Select Page
This article was originally published on this site

“Smoooth Operator”

(Est. 2005) “Klarna is a Swedish e-commerce company that provides payment services for online storefronts. Their core service is to assume stores’ claims for payments and handle customer payments, thus eliminating the risk for seller and buyer. About 40% of all e-commerce sales in Sweden goes through Klarna. The company has more than 1600 employees, most of them working at the headquarters in Stockholm. In 2014, the company handled about $10 billion in online sales.” (Wikipedia)

Design by
In-house

Related links
Klarna brand page
Resumé story

Relevant quote
Being smooth and looking smooth goes hand in hand. That’s why we gathered some of the sharpest designers on the planet and asked them what it would look like if Klarna was a true lifestyle brand. We think the result is something so smoooth it will truly disrupt the industry (and so smoooth it needs three o’s). The fact that most would consider this impossible for a bank makes it all the more exciting.

Images (opinion after)

New Logo and Identity for Klarna done In-house
Logo.
New Logo and Identity for Klarna done In-house
Identity elements.
New Logo and Identity for Klarna done In-house
Custom font.
Icons.
New Logo and Identity for Klarna done In-house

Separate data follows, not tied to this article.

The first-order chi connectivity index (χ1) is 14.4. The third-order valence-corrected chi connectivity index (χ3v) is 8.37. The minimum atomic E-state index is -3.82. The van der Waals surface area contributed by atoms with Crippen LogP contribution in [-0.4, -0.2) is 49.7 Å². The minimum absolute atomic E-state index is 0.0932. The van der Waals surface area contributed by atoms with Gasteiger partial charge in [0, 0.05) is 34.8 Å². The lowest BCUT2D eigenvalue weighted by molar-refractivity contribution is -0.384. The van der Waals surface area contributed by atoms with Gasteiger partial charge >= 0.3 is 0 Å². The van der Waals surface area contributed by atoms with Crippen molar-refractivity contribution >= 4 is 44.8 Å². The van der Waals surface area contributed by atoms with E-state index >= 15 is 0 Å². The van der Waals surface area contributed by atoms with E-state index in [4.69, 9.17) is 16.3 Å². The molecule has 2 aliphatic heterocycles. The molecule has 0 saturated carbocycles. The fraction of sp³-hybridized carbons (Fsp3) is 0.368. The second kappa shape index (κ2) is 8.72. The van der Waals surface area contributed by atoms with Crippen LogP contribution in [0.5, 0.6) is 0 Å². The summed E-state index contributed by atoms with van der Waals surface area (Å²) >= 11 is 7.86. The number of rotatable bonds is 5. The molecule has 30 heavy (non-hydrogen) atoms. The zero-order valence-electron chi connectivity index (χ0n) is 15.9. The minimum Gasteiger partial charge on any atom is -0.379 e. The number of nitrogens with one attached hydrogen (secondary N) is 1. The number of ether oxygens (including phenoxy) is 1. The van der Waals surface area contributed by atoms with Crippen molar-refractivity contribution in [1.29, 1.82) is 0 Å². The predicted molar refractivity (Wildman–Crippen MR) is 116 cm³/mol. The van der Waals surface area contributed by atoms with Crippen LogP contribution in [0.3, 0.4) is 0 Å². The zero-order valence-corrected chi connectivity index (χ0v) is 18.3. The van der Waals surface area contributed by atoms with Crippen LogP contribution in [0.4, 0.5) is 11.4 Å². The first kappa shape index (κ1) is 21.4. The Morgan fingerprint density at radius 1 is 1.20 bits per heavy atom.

Booth at dmexco2017.


Weirdo hero videos used throughout the site.

Opinion
The old logo looked like a brand of organic milk; I would have never guessed this was a payment processing company. I still would never guess it from the new logo either but at least it has a higher level of refinement and no confusing leaf motifs that would make me question it. The new logo is unsurprisingly geometrically sans serific but the “K” is still nice to look at and it supports better the quirky messaging and attitude of the company — see the pencil going through the jelly video. The identity uses pink as its accent color, which is completely unexpected for a money-related company, and it has a fairly whack custom font that I kinda love to hate but in the grand scheme of Klarna-things it somehow makes sense. For the record, I do hate that font; not only would I not pay for it if it were retail but I would demand financial retribution for having looked at it. Overall, though, there is a clear sense of confidence in the brand that they can pull it all off.